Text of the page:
image of the Portainer dashboard UI

Portainer is one of the most popular container management interfaces. Although Portainer began by focusing on Docker and Docker Compose, it also works with clusters managed by orchestrators including Docker Swarm and Kubernetes.

In this article you’ll learn how to connect Portainer to a Kubernetes cluster. You’ll be able to use Portainer to view and interact with Kubernetes objects such as Pods, Deployments, and ConfigMaps. Portainer can deploy Helm charts and expose some basic cluster-level information too. It’s a viable alternative to the official dashboard and other options like Lens for simple Kubernetes management.

Deploying Portainer Into Your Cluster

Make sure you’ve got access to a functioning Kubernetes cluster before you proceed. You can provision one using [a managed cloud service] or run your own locally using a solution such as MicroK8s or Minikube. You’ll also need to have Helm installed to simplify the Portainer installation process.

Add the Portainer repository to Helm using the following commands:

$ helm repo add portainer 
$ helm repo update

Next run one of the following commands to deploy the Portainer application.

Expose Portainer with a NodePort

$ helm install --create-namespace -n portainer portainer portainer/portainer

This is the simplest method. You’ll be able to access Portainer over HTTP using port 30777 on the Node that runs the Portainer Pod. HTTPS traffic will be served on port 30779 using a self-signed certificate. Refer to the Portainer documentation if you’d like to supply your own SSL certificate when deploying with this method.

Expose Portainer with a Load Balancer

$ helm install --create-namespace -n portainer portainer portainer/portainer \
    --set service.type=LoadBalancer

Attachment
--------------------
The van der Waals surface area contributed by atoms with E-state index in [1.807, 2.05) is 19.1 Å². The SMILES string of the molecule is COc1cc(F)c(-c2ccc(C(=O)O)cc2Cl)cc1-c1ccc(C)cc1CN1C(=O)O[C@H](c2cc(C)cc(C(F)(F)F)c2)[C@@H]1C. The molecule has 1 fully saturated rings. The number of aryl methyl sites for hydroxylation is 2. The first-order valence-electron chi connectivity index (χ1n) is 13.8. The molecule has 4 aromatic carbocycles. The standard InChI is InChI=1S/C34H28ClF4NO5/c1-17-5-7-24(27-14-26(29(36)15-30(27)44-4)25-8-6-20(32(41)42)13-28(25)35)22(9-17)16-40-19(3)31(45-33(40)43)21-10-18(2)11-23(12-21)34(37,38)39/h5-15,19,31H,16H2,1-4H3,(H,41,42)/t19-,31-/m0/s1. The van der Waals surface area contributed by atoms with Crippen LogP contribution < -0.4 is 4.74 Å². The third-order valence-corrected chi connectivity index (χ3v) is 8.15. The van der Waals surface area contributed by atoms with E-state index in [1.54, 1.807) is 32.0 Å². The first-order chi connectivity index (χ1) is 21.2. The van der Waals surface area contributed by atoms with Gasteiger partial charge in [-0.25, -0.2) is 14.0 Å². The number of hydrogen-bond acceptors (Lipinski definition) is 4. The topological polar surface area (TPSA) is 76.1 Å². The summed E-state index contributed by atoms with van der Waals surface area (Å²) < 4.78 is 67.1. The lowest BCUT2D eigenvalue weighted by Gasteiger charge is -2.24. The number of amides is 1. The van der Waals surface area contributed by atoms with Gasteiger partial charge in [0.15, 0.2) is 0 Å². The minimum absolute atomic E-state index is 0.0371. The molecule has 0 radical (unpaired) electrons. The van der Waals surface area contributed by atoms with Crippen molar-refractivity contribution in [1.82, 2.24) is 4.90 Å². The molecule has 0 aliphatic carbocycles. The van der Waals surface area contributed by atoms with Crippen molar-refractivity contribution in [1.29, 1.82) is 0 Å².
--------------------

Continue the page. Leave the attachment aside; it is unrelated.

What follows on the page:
This method is similar to NodePort but it will use a load balancer in front of your Nodes. Visit port 9000 on the load balancer’s IP to reach Portainer over HTTP. HTTPS is supported on port 9443.

Expose Portainer with an Ingress Route

helm install --create-namespace -n portainer portainer portainer/portainer \
  --set service.type=ClusterIP \
  --set ingress.enabled=true \
  --set ingress.annotations.'kubernetes\.io/ingress\.class'=nginx \
  --set ingress.annotations."nginx\.ingress\.kubernetes\.io/backend-protocol"=HTTPS \
  --set ingress.hosts[0] \
  --set ingress.hosts[0].paths[0].path="/"

This method exposes Portainer using an Ingress route. You’ll need an Ingress controller such as NGINX Ingress inside your cluster. Modify the host and path variables in the command to customize the Portainer route. In this example, you’ll be able to access Portainer by visiting, after you’ve set up an appropriate DNS record.

Setting up an Ingress route is the best way to serve Portainer long-term as it supports load balancing between Nodes and lets you assign a specific domain. The NodePort or LoadBalancer options are simpler choices when you’re experimenting with clusters that don’t have an Ingress controller available.

Once you’ve completed your deployment, load Portainer in your browser by visiting the appropriate Ingress host or IP address and port number. Fill out the set up screen to create your user account.

image of the Portainer set up page

Portainer will now be ready to use with your Kubernetes cluster – deploying directly to Kubernetes automatically discovers your environment. Click the “Get Started” button to complete the installation.

image of Portainer's "getting started" screen

Adding a Kubernetes Cluster to an Existing Portainer Installation

You can add a Kubernetes cluster to an existing Portainer installation. You could choose to run Portainer outside your host so it’s not consuming cluster resources.

Begin by logging into your Portainer instance. Click the “Environments” link at the bottom of the left sidebar. Click the blue “Add environment” button towards the top of the screen.

image of adding an environment to Portainer

Next press the “Kubernetes” tile and then the “Start Wizard” button at the bottom of the screen.

image of adding an environment to Portainer

The next screen will show installation instructions for the Portainer Kubernetes agent. This component is installed inside your cluster. Portainer communicates with the agent to extract Kubernetes information and apply requested actions.